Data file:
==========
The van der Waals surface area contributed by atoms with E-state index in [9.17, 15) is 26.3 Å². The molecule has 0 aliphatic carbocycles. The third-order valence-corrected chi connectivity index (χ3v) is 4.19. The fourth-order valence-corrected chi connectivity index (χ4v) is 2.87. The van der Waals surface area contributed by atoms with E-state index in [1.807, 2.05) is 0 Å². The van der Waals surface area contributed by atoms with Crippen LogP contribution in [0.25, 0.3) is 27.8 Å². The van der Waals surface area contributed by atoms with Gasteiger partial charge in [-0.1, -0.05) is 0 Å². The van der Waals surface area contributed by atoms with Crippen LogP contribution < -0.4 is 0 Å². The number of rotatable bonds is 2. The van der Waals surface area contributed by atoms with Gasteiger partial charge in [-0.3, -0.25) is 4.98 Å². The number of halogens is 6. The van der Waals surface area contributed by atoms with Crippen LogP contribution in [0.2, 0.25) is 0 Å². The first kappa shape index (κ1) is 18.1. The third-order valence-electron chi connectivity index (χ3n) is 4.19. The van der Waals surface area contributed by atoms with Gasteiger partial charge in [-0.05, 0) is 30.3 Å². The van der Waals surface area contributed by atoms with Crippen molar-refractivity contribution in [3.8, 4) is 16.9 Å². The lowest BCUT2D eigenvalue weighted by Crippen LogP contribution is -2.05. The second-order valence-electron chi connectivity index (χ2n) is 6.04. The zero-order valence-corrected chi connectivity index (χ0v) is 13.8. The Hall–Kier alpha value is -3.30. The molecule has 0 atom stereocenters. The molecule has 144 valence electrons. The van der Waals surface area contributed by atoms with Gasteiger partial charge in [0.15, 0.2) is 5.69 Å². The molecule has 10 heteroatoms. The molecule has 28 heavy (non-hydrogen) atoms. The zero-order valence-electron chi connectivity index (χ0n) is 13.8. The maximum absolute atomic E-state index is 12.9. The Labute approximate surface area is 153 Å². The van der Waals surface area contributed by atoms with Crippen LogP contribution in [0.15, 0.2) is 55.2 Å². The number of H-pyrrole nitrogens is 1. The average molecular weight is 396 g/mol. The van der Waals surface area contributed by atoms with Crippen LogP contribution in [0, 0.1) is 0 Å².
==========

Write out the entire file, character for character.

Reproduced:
The van der Waals surface area contributed by atoms with E-state index in [9.17, 15) is 26.3 Å². The molecule has 0 aliphatic carbocycles. The third-order valence-corrected chi connectivity index (χ3v) is 4.19. The fourth-order valence-corrected chi connectivity index (χ4v) is 2.87. The van der Waals surface area contributed by atoms with E-state index in [1.807, 2.05) is 0 Å². The van der Waals surface area contributed by atoms with Crippen LogP contribution in [0.25, 0.3) is 27.8 Å². The van der Waals surface area contributed by atoms with Gasteiger partial charge in [-0.1, -0.05) is 0 Å². The van der Waals surface area contributed by atoms with Crippen LogP contribution < -0.4 is 0 Å². The number of rotatable bonds is 2. The van der Waals surface area contributed by atoms with Gasteiger partial charge in [-0.3, -0.25) is 4.98 Å². The number of halogens is 6. The van der Waals surface area contributed by atoms with Crippen LogP contribution in [0.2, 0.25) is 0 Å². The first kappa shape index (κ1) is 18.1. The third-order valence-electron chi connectivity index (χ3n) is 4.19. The van der Waals surface area contributed by atoms with Gasteiger partial charge in [-0.05, 0) is 30.3 Å². The van der Waals surface area contributed by atoms with Crippen molar-refractivity contribution in [3.8, 4) is 16.9 Å². The lowest BCUT2D eigenvalue weighted by Crippen LogP contribution is -2.05. The second-order valence-electron chi connectivity index (χ2n) is 6.04. The zero-order valence-corrected chi connectivity index (χ0v) is 13.8. The Hall–Kier alpha value is -3.30. The molecule has 0 atom stereocenters. The molecule has 144 valence electrons. The van der Waals surface area contributed by atoms with Gasteiger partial charge in [0.15, 0.2) is 5.69 Å². The molecule has 10 heteroatoms. The molecule has 28 heavy (non-hydrogen) atoms. The zero-order valence-electron chi connectivity index (χ0n) is 13.8. The maximum absolute atomic E-state index is 12.9. The Labute approximate surface area is 153 Å². The van der Waals surface area contributed by atoms with Crippen LogP contribution in [0.15, 0.2) is 55.2 Å². The number of H-pyrrole nitrogens is 1. The average molecular weight is 396 g/mol. The van der Waals surface area contributed by atoms with Crippen LogP contribution in [0, 0.1) is 0 Å².